2. On 20th February, 1970, certain officers of the sales tax department inspected the place of business of the accused, which is in the ground and first floors of a storied building at Kottayam. The ground floor is used by the artisans employed in the firm for manufacture of jewellery. The entire first floor is a big hall. That has been converted into several rooms, the partitioning being made with shelves. In the eastern room of the hall jewellery business is being conducted and in the western room an auto stores called Kallupalam Auto Stores belonging to one Marikutty. Marikutty has no interest whatsoever in the Kallupalam Lad's Jewellery Mart and the accused have no interest in Kallupalam Auto Stores. At the portion separating the jewellery business from the auto stores at the southern end there is a room separated by shelves. There is a table in that room. It was to that room that the officers in the sales tax department first went. After going there when they demanded the first accused production of the account books of the Kallupalam Lad's Jewellery Mart, he produced certain account books. During the examination of the same they came across some other books and papers which were already in that room and which the lower courts have chosen to call as 'secret books and papers'. On examining them, the officers found that the entries in them were different from those in the account books which had been submitted to them by the accused. Those secret account books and papers were then taken into custody. It was thereafter that prosecution was launched.

3. The prosecution case is that the entries in the secret books differ widely from those in the account books produced before the officers and that, consequently, the entries in the account books produced before the officers were false and the returns that the accused filed previously before the officers in respect of their sales and turnovers were also false. According to the accused, it was not from their custody that the secret books were taken and the true accounts of their business were those which they produced before the officers. Conviction under Section 46(1)(a) and (c) can be made if the accused submitted false returns and failed to keep true and complete accounts. In the present case, two sets of account books have come. One is that produced by the accused before the officers and the other the secret account books. As the two accounts are conflicting, there are three possibilities and they are : the entries in the secret books may be false and those in the other books may be true or the entries in the secret books may be true and those in the other books may be false or the entries in both the secret books and the other books may be false. From the mere fact that two sets of accounts which are conflicting are being maintained, it cannot be taken that the account books evidencing less turnover or profits are false. It is not unusual to find businessmen keeping two sets of actounts, one the correct one and the other showing exaggerated turnover and profits, the purpose of the latter being only to attract investments in and dealings with, the business. If any person has been cheated by the false accounts the businessman may be guilty of cheating. Keeping of such conflicting accounts by itself, although it may be morally wrong, is no offence. No doubt if the taxing officer comes across two sets of conflicting accounts in respect of the same business, the burden is on the assessee to show that the account showing the larger turnover and profits is not the correct one and in the absence of proper explanation on the part of the assessee, it may be open to the officer to ignore both sets of accounts if he has reason to doubt that both of them are false. But, they are all for purposes of assessment only, They cannot be extended to criminal trials where different considerations prevail. The right of an accused to remain silent if he so wishes during trial is well-recognised. His silence cannot be allowed to any degree to become a substitute for proof by prosecution of its case. The presumption of innocence in his favour entitles him to the benefit of every reasonable doubt. The whole prosecution case here has been built on the assumption that the secret accounts are the true accounts. According to the prosecution, as the secret accounts are the true accounts, the accounts produced by the accused before the officers and on the basis of which the returns have been filed are false. No doubt, if the secret accounts are true, the other accounts must necessarily be false. But have the secret accounts been proved here to be true. Proof of the recovery of the secret books is one thing and the truth of the accounts contained in them entirely different. No doubt in Girdhari Lal Gupta and Anr. v. D. N. Mehta, Assistant Collector of Customs and Anr. A.I.R. 1971 S.C. 28, certain account books and slips seized by Customs Officers during search were held by the Supreme Court to be evidence which could be taken into consideration in a, prosecution under the Foreign Exchange Regulation Act, but there is nothing in that decision to show that mere proof of seizure of books or slips carries with it proof of the truth of the accounts in those books or slips seized. Truth of the accounts in books has to be proved by other evidence. In this case, there is absolutely no proof that the entries in the secret account books are true and correct. It may as well be that the secret accounts are false and the other accounts true. The maintenance of two conflicting sets of accounts by the same person may create suspicion about their falsity, but suspicion however grave it may be, is no substitute for proof.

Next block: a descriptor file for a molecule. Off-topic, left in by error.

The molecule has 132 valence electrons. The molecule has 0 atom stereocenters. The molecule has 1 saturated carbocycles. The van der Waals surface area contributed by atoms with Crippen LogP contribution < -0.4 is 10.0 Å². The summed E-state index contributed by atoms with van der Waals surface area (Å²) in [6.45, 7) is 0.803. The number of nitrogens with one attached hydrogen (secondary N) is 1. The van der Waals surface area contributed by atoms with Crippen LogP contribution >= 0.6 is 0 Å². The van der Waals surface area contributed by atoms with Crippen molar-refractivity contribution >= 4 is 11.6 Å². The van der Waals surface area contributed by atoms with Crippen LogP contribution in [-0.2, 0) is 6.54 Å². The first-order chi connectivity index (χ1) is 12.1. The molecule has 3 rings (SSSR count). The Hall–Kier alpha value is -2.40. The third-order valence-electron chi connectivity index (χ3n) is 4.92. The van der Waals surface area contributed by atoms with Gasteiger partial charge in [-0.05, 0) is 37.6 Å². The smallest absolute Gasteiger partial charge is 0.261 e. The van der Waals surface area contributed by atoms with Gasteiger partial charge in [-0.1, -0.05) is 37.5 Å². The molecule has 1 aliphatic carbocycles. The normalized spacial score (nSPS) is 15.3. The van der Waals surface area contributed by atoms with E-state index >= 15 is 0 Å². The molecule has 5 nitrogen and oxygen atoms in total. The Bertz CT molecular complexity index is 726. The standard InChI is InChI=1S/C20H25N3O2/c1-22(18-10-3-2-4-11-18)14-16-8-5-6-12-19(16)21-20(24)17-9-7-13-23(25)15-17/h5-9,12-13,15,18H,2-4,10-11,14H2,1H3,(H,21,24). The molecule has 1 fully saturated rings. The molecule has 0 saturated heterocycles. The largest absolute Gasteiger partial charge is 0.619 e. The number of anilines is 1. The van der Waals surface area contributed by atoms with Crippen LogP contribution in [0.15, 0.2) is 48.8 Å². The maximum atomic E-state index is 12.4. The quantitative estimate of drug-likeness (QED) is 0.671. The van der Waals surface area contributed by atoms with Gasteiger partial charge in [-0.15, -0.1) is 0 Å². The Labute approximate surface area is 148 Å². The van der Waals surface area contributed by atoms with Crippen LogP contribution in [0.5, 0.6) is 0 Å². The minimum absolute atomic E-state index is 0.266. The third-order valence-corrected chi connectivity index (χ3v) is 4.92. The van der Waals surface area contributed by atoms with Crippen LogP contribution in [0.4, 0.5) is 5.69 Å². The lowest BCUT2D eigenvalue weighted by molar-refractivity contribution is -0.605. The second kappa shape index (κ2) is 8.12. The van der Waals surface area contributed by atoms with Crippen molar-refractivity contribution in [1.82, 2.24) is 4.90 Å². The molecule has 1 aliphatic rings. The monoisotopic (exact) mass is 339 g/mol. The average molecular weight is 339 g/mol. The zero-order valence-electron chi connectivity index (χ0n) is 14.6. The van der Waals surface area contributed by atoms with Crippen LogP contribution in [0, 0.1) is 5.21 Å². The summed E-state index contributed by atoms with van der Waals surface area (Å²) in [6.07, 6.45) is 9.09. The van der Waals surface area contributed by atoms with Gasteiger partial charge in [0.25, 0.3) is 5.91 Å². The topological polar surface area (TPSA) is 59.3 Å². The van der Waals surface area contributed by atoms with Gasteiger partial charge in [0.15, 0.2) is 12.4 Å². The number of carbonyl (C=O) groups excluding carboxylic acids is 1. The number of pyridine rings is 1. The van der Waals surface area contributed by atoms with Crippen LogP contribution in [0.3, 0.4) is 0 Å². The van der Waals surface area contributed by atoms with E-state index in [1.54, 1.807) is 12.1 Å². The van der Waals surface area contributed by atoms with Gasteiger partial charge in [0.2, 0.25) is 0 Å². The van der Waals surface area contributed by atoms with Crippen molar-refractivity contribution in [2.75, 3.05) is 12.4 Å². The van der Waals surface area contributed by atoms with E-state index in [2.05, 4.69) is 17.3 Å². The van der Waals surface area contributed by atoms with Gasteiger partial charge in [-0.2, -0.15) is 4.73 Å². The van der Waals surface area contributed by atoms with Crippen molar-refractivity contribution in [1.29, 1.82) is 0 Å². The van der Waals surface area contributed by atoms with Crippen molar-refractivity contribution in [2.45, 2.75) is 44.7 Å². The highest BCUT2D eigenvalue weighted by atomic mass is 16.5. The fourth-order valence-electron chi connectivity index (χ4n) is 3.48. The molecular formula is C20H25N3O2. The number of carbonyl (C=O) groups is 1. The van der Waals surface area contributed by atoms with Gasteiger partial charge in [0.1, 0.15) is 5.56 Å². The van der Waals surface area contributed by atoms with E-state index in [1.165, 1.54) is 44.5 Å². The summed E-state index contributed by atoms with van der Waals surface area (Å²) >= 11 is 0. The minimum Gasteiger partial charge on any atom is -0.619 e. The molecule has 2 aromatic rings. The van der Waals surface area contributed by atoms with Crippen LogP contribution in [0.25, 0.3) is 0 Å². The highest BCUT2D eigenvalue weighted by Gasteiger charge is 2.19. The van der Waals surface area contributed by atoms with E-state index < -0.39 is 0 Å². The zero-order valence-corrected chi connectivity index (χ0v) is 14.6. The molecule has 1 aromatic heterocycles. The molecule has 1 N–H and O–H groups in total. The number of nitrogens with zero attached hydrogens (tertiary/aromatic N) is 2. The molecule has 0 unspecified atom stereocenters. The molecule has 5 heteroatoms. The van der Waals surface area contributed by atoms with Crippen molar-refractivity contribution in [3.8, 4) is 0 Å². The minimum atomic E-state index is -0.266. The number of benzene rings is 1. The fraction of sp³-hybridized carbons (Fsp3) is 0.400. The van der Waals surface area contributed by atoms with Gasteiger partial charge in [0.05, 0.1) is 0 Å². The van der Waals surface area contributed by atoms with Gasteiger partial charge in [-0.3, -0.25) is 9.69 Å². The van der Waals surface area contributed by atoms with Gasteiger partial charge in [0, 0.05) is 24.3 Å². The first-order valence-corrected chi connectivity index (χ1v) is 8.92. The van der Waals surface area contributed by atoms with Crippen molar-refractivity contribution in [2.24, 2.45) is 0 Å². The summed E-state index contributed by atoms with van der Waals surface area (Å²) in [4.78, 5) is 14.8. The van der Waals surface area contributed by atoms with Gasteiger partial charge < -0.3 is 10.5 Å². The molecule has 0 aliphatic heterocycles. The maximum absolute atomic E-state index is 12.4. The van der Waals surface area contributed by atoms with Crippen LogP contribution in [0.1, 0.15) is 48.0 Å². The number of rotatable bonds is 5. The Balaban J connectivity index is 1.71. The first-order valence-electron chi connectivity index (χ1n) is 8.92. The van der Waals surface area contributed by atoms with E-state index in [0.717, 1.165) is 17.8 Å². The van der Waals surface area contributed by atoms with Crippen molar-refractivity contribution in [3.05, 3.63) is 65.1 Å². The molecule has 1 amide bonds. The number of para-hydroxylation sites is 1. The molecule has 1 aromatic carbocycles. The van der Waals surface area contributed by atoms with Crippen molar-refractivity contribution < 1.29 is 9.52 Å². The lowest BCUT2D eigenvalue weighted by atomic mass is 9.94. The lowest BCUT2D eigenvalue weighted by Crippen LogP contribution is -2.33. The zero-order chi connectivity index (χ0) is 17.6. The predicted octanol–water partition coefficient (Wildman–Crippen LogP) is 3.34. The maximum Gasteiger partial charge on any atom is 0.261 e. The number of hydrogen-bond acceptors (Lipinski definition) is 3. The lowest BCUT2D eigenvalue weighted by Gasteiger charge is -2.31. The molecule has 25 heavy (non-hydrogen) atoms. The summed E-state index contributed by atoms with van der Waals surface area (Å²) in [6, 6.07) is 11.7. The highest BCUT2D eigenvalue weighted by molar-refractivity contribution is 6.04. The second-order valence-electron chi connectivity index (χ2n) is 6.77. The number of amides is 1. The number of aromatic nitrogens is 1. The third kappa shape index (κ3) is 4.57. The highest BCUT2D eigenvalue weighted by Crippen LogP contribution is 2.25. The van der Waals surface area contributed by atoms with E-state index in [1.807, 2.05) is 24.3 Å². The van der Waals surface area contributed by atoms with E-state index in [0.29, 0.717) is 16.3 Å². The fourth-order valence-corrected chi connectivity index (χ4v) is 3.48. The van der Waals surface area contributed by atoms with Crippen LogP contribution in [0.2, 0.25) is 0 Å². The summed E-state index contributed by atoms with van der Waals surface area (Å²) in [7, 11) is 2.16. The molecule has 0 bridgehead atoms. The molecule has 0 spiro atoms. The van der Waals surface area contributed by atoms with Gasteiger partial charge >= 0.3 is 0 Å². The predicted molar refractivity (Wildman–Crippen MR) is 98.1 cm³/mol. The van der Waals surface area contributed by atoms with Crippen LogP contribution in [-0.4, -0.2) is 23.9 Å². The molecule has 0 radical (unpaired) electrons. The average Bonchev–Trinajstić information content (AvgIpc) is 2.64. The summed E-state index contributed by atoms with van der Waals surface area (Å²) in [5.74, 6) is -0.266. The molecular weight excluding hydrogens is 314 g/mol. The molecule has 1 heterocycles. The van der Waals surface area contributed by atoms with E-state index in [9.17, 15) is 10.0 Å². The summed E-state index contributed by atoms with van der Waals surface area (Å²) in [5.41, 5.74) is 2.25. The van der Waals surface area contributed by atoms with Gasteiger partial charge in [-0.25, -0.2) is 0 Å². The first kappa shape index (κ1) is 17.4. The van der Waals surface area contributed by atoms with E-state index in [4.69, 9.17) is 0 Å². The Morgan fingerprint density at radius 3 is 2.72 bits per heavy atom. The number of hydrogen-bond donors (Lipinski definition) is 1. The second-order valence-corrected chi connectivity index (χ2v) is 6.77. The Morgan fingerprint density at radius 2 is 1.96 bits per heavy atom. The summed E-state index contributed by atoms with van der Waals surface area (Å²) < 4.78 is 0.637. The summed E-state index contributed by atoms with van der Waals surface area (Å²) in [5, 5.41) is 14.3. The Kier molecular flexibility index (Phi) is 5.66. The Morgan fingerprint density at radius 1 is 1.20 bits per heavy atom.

4. Even with regard to the accused's possession of the secret account books at the time of their recovery, there is serious doubt. They were recovered from the room which was accessible through the Kallupalam Auto Stores also. The prosecution has no case that any of the accused or any of their employees was found inside that room when the officers entered the place of business of the Kallupalam Lad's Jewellery Mart for inspection. No jewellery of any kind was also in that room at that time. P.Ws. 1 to 5 are the witnesses examined to prove the recovery. Of them, all except P.W. 4, are officers of the sales tax department. P.W. 4 is an independent witness. He is an attestor in the mahazar prepared at the time of recovery. His evidence shows that he had not seen the actual seizure of the secret books and papers and that he did not really know from where they were seized. Therefore, there is also serious doubt about the accused's exclusive possession of the secret books and papers at the time they were recovered.

5. As it has not baen proved beyond reasonable doubt that the accused had submitted false returns and that they had failed to keep true and complete accounts, the appeals are dismissed and the rules issued in the revision cases are discharged.